But you and I are the ones to “go”. That involves purposeful initiative. You are to “make disciples” – literally, “make learners”. So you need to teach the truth of God – that is doctrine. That includes teaching that there really is one God in three persons, the Father, the Son and the Holy Spirit into whose name people are to be publicly baptised, as Jesus says in verse 19. For people must go public about their faith through baptism and not keep it private or secret.

But Jesus says you need to teach ethics as well as doctrine. Verse 20 says you are to teach people “to obey everything [not just something] I have commanded you.”

Of course, most will not teach from pulpits. They will talk quietly to their families, friends and colleagues or simply give them a booklet, for example from the book racks, Why Jesus? (that’s on basic doctrine) or the new Christian Institute booklet on “Redefining Marriage” (that’s on a current ethical issue).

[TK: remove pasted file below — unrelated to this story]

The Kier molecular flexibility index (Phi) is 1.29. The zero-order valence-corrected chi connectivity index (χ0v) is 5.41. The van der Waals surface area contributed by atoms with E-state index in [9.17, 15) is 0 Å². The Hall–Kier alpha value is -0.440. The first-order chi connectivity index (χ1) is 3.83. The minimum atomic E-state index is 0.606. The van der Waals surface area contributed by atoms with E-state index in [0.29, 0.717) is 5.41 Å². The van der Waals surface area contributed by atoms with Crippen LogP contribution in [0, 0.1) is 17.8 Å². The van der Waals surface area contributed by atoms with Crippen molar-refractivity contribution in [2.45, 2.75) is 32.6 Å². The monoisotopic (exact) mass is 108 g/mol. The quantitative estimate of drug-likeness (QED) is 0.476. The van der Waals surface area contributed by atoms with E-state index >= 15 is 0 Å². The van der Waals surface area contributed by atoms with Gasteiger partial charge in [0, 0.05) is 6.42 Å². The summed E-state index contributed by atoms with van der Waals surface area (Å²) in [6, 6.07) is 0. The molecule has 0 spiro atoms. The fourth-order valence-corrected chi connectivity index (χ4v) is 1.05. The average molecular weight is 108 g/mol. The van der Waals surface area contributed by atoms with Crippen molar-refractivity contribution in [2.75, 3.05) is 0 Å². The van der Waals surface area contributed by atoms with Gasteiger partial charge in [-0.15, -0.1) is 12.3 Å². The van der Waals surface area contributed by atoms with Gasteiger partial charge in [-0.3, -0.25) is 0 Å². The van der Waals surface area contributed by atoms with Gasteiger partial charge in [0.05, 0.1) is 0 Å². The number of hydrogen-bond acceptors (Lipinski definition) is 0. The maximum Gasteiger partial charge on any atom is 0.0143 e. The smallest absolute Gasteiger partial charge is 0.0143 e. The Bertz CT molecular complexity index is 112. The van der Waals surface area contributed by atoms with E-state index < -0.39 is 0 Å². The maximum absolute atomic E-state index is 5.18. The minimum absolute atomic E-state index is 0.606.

But you say, what is the source for this doctrine and ethics? Answer the Bible. That is where you discover what Jesus Christ and his apostles taught – with the Old Testament looking forward to Christ and the New directly about him.

To underline that in the Coronation Service the Queen was presented with a Bible (as you saw). That was just after she had sworn the Coronation Oath – to govern according to law, and (I quote): “to the utmost of [her] power [to] maintain the laws of God and the true profession of the Gospel”.

Then the Archbishop of Canterbury said:

“Our gracious Queen: to keep your Majesty ever mindful of the Law and the Gospel of God as the Rule for the whole life and government of Christian Princes, we present you with this Book, the most valuable thing that this world affords.”

Immediately the Moderator of the General Assembly of the Church of Scotland gave the Bible with these words: